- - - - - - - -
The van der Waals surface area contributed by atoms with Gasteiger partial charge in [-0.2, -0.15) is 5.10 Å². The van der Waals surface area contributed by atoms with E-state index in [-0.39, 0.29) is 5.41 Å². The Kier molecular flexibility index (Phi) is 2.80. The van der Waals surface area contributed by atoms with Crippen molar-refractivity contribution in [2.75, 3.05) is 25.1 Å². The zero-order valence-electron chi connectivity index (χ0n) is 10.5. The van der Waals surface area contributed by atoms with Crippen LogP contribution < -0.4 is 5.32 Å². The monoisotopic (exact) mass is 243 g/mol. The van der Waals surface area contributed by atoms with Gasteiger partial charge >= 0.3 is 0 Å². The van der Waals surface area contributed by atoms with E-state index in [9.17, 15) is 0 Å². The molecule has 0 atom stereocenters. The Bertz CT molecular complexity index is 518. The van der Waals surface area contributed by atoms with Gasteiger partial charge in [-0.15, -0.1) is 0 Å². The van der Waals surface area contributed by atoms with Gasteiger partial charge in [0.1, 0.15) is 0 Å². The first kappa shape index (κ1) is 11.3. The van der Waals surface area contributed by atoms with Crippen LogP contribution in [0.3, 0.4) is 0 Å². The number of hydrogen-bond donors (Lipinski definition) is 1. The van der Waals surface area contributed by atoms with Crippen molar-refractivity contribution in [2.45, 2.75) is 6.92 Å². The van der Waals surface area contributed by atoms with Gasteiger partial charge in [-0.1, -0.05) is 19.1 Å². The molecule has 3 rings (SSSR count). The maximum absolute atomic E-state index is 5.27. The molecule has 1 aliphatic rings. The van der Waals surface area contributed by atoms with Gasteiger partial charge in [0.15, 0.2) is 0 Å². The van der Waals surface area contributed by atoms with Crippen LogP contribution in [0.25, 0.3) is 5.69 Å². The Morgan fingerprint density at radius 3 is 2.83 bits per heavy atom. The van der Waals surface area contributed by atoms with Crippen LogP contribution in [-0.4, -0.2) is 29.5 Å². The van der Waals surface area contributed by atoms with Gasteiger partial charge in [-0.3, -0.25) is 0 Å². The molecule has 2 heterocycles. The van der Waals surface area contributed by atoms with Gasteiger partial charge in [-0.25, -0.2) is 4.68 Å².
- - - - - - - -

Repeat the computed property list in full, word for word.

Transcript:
The van der Waals surface area contributed by atoms with Gasteiger partial charge in [-0.2, -0.15) is 5.10 Å². The van der Waals surface area contributed by atoms with E-state index in [-0.39, 0.29) is 5.41 Å². The Kier molecular flexibility index (Phi) is 2.80. The van der Waals surface area contributed by atoms with Crippen molar-refractivity contribution in [2.75, 3.05) is 25.1 Å². The zero-order valence-electron chi connectivity index (χ0n) is 10.5. The van der Waals surface area contributed by atoms with Crippen LogP contribution < -0.4 is 5.32 Å². The monoisotopic (exact) mass is 243 g/mol. The van der Waals surface area contributed by atoms with Gasteiger partial charge >= 0.3 is 0 Å². The van der Waals surface area contributed by atoms with E-state index in [9.17, 15) is 0 Å². The molecule has 0 atom stereocenters. The Bertz CT molecular complexity index is 518. The van der Waals surface area contributed by atoms with Gasteiger partial charge in [-0.15, -0.1) is 0 Å². The van der Waals surface area contributed by atoms with Gasteiger partial charge in [0.1, 0.15) is 0 Å². The first kappa shape index (κ1) is 11.3. The van der Waals surface area contributed by atoms with Crippen LogP contribution in [0.3, 0.4) is 0 Å². The number of hydrogen-bond donors (Lipinski definition) is 1. The van der Waals surface area contributed by atoms with Crippen molar-refractivity contribution in [2.45, 2.75) is 6.92 Å². The van der Waals surface area contributed by atoms with Gasteiger partial charge in [-0.1, -0.05) is 19.1 Å². The molecule has 3 rings (SSSR count). The maximum absolute atomic E-state index is 5.27. The molecule has 1 aliphatic rings. The van der Waals surface area contributed by atoms with Gasteiger partial charge in [0.15, 0.2) is 0 Å². The van der Waals surface area contributed by atoms with Crippen LogP contribution in [0.25, 0.3) is 5.69 Å². The Morgan fingerprint density at radius 3 is 2.83 bits per heavy atom. The van der Waals surface area contributed by atoms with Crippen LogP contribution in [-0.4, -0.2) is 29.5 Å². The van der Waals surface area contributed by atoms with Gasteiger partial charge in [-0.3, -0.25) is 0 Å². The molecule has 2 heterocycles. The van der Waals surface area contributed by atoms with Gasteiger partial charge in [-0.25, -0.2) is 4.68 Å².